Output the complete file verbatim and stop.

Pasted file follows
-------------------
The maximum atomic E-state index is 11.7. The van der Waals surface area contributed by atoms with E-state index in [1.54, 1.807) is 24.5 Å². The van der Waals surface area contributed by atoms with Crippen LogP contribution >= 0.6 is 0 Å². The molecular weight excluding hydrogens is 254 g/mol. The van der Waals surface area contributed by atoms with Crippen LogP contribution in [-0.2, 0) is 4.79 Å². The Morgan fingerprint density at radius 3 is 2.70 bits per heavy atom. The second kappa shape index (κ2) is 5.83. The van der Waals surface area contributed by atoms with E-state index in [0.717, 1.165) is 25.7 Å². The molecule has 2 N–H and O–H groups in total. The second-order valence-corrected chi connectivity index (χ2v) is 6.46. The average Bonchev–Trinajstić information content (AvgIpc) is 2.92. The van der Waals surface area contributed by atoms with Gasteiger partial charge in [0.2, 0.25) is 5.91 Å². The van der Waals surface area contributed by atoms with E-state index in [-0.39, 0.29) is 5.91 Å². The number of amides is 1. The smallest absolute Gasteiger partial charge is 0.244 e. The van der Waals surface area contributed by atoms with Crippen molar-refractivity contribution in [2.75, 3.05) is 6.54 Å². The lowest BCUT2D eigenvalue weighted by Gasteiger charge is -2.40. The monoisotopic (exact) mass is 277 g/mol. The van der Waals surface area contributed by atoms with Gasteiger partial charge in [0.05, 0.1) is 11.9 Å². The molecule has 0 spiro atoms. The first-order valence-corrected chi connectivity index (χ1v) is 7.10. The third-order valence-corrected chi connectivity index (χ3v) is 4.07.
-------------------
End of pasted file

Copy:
The maximum atomic E-state index is 11.7. The van der Waals surface area contributed by atoms with E-state index in [1.54, 1.807) is 24.5 Å². The van der Waals surface area contributed by atoms with Crippen LogP contribution >= 0.6 is 0 Å². The molecular weight excluding hydrogens is 254 g/mol. The van der Waals surface area contributed by atoms with Crippen LogP contribution in [-0.2, 0) is 4.79 Å². The Morgan fingerprint density at radius 3 is 2.70 bits per heavy atom. The second kappa shape index (κ2) is 5.83. The van der Waals surface area contributed by atoms with E-state index in [0.717, 1.165) is 25.7 Å². The molecule has 2 N–H and O–H groups in total. The second-order valence-corrected chi connectivity index (χ2v) is 6.46. The average Bonchev–Trinajstić information content (AvgIpc) is 2.92. The van der Waals surface area contributed by atoms with Gasteiger partial charge in [0.2, 0.25) is 5.91 Å². The van der Waals surface area contributed by atoms with E-state index in [-0.39, 0.29) is 5.91 Å². The number of amides is 1. The smallest absolute Gasteiger partial charge is 0.244 e. The van der Waals surface area contributed by atoms with Crippen molar-refractivity contribution in [2.75, 3.05) is 6.54 Å². The lowest BCUT2D eigenvalue weighted by Gasteiger charge is -2.40. The monoisotopic (exact) mass is 277 g/mol. The van der Waals surface area contributed by atoms with Gasteiger partial charge in [0.05, 0.1) is 11.9 Å². The molecule has 0 spiro atoms. The first-order valence-corrected chi connectivity index (χ1v) is 7.10. The third-order valence-corrected chi connectivity index (χ3v) is 4.07.